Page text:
In a recent Facebook post for a friend of mine, he used the phrase make-believe in the sentence to indicate a bad pretending habit of some institute. His usage was similar to saying:

Just keep pretending. After all, the entire country is all make-believe.

As from the famous company slogan, I thought that phrase implies a good meaning. But the previous usage made me think: What is the usage of this phrase? and is it an idiom or some kind of a known phrase or expression?

3 Answers 3


That which is make-believe is pretended, imaginary or fanciful. It is sometimes used to suggest that something is better than it really is, which is the way your friend seems to have used it in his post.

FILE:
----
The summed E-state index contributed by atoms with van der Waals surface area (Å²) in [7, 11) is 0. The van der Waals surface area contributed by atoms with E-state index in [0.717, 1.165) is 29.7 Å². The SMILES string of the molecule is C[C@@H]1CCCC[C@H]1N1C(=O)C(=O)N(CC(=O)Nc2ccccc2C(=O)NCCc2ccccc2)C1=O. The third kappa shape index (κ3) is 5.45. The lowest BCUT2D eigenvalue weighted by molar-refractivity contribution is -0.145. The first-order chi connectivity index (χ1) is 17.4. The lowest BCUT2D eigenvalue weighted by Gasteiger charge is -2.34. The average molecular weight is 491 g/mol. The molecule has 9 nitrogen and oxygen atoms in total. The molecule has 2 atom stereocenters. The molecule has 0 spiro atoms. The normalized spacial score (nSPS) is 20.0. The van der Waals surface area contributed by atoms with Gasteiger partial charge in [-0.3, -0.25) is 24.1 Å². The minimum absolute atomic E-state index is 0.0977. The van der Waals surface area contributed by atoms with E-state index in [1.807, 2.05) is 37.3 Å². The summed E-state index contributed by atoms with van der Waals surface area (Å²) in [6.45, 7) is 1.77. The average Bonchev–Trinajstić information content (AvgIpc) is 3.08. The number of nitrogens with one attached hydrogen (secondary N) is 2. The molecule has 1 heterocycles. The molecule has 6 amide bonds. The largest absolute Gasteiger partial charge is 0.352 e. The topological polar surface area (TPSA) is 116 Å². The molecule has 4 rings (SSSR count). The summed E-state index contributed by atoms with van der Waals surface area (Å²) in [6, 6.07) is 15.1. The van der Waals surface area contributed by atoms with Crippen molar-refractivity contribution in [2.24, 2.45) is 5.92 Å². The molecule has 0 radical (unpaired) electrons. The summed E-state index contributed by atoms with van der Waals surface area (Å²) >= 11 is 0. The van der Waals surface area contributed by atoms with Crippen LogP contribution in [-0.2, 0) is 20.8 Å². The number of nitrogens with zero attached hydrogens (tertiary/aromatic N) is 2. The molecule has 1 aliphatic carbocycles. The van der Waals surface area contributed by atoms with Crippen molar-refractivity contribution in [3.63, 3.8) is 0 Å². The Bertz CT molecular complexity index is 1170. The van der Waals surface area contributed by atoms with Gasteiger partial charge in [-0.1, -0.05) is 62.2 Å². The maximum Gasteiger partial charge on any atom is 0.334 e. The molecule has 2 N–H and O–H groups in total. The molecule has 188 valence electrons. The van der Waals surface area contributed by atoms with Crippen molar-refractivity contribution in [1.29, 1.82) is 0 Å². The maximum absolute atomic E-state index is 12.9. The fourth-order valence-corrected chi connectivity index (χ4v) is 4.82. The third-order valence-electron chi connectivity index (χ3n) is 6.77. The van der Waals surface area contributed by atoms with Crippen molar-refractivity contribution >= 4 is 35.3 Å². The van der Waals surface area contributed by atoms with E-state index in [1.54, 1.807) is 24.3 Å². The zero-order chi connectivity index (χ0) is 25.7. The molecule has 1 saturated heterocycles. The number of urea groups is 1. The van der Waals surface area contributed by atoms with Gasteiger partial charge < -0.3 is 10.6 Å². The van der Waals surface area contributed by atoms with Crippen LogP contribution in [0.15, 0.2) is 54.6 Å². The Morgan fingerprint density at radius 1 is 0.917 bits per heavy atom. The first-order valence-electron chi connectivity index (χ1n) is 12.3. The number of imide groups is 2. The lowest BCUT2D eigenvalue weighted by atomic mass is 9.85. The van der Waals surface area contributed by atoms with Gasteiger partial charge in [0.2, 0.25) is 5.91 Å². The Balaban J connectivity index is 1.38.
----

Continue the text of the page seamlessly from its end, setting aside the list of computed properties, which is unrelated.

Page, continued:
Sony's current (and quite new) corporate slogan "make.believe" is a play on this expression, giving a good meaning - perhaps something like "We make things that will make you believe in your wildest dreams" instead of the original phrase's connotation of childish, unrealistic things.


I think Sony's take on it may also incorporate the meanings of the words seperately as in "Make what you need. Believe in the future." or "Make things happen. Believe in yourself." or any other number of variations that one might take away from just those two words being stated.

make-believe as a term, outside of the Sony slogan, simply means imaginary.

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